Woolmer Forest Heritage Society

Open events from the Woolmer Forest Heritage Society


The Battle of Britain in Wessex
Story of the RAF From 10th July until 31st October 1940

You are invited to attend this evening presentation by John Smith
On the 4th of May 2022 between 7:30pm and 9:00pm

This is an open event. No bookings are required.

Battle of Britian

The story of the RAF and The Battle of Britain
that took place over our area of Wessex

The Battle of Britain, also known as the Air Battle for England, was a military campaign of the Second World War, in which the Royal Air Force and the Fleet Air Arm, of the Royal Navy, defended the United Kingdom against large-scale attacks by Nazi Germany's air force, the Luftwaffe.

The Air Battle between the UK and Nazi Germany, ran between 10th July until 31st October 1940 and has been described as the first major military campaign fought entirely by air forces. This time frame also overlaps the period of large-scale night attacks known as the Blitz, that lasted from 7th September 1940 to 11th May 1941.

During this period of our local history, a number of Bombs were dropped over Bordon. Some of these recently made the local news when they were exposed during the redevelopment of Bordon and had to be destroyed by Army Bomb Disposal, on site, in a controlled detonation.

Portsmouth's History
A Presentation by Andrew Negus
On the 6th of April 2022 between 7:30pm and 9:00pm
This event is open to members and non members alike

Historic Portsmouth

Eight random historical facts about "Portsmouth"

501 AD - Anglo-Saxon Chronicals

States that, "Port and his two sons Beida and Maegla came to Britain with two ships in the place which is called Portes mutha, and killed a young British man, a very noble man." This is the first known appearance of the name Portsmouth in a written source.

1360 AD - Oldest Map

The oldest surviving route map of Great Britain, the "Gough" Map, which dates from about 1360, shows 600 towns and cities. Portsmouth is labelled "Portis Mouth" and is represented by a single red-roofed building.

1759 AD - Lead up to Victory

Approximately 6,000 trees were used in the construction of HMS Victory. The oak used in the underwater planking came from Poland and East Prussia and is two feet thick at the waterline

1787 AD - Lead up to Mutiny

HMS Bounty set sail from Portsmouth for Tahiti under the command of Captain Bligh on the first breadfruit voyage. Bligh's mission was to pick up breadfruit plants and transport them to the West Indies to become a cheap source of food for slaves.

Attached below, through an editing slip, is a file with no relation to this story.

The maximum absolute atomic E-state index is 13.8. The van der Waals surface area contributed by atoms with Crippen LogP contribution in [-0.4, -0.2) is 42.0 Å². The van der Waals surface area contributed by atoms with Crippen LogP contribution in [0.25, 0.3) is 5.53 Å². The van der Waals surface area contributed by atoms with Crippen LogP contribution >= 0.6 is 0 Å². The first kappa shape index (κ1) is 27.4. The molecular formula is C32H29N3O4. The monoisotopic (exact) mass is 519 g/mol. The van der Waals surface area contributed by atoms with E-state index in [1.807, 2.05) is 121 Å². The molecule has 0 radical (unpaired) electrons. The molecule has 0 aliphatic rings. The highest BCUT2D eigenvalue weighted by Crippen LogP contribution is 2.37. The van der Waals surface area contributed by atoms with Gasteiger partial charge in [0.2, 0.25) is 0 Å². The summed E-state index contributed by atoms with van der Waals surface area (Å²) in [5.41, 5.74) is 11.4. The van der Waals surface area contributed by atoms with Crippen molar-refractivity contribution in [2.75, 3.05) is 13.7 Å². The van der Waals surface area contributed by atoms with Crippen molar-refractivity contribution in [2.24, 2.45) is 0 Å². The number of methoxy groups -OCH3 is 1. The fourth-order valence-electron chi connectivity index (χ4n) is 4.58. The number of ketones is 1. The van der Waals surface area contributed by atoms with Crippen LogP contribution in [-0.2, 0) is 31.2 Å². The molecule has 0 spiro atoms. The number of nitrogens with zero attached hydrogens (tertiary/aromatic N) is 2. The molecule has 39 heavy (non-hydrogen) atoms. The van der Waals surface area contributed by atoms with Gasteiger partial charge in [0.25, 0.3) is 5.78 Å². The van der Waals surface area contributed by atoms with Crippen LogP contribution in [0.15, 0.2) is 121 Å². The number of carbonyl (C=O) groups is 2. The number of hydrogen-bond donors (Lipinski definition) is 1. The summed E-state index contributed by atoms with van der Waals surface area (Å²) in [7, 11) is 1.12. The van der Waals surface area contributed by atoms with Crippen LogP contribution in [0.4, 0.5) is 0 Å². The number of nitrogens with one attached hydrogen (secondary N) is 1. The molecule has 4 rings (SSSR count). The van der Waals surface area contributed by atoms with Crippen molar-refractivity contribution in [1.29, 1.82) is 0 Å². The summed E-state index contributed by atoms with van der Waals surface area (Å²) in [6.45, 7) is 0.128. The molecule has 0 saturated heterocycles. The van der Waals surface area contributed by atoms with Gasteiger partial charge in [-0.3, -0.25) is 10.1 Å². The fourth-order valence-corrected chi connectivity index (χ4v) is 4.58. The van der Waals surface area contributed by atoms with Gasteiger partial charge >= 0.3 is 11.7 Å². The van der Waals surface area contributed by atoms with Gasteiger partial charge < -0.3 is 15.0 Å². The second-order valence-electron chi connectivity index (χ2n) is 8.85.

1796 AD - Start of the CO-OP

The first co-operative society in Britain was set up by dockyard workers fed up with being ripped off by tradesmen. The aim was to offer an alternative by organising and controlling the production and distribution of goods and services under a system operated by and for the people.

1846 AD - Prelude to epidemic

A doctor, lamenting the lack of sewers, warned that 'the island of Portsea is one large cesspool'. Two years later an outbreak of cholera killed 152 residents, many of them children, and the following year a further 800 died.

1801 AD - Working Girls

In this census year it estimates that the number of prostitutes working in the port and garrison town at the end of the 18th century was up to 20,000

1917 AD - Free Medical Treatment

Portsmouth was the first town in the country to open clinics for the free treatment of venereal disease.

What facts of Portsmouths history will you learn on the night?

The English Civil War
A Presentation by Sean White
On the 2nd of March 2022 between 7:30pm and 9:00pm
This event is open to all

The English Civil War of 1642 to 1651


The English Civil War (1642-1651) was a series of civil wars and political machinations between Parliamentarians ("Roundheads") and Royalists ("Cavaliers"), mainly over the manner of England's governance and issues of religious freedom.

Each side had a geographical stronghold. The Royalist areas included the countryside, the shires, the cathedral city of Oxford, and the less economically developed areas of northern and western England.

Parliament's strengths spanned the industrial centres, ports, and economically advanced regions of southern and eastern England, including the remaining cathedral cities (except York, Chester, Worcester)
(Learn more on the night)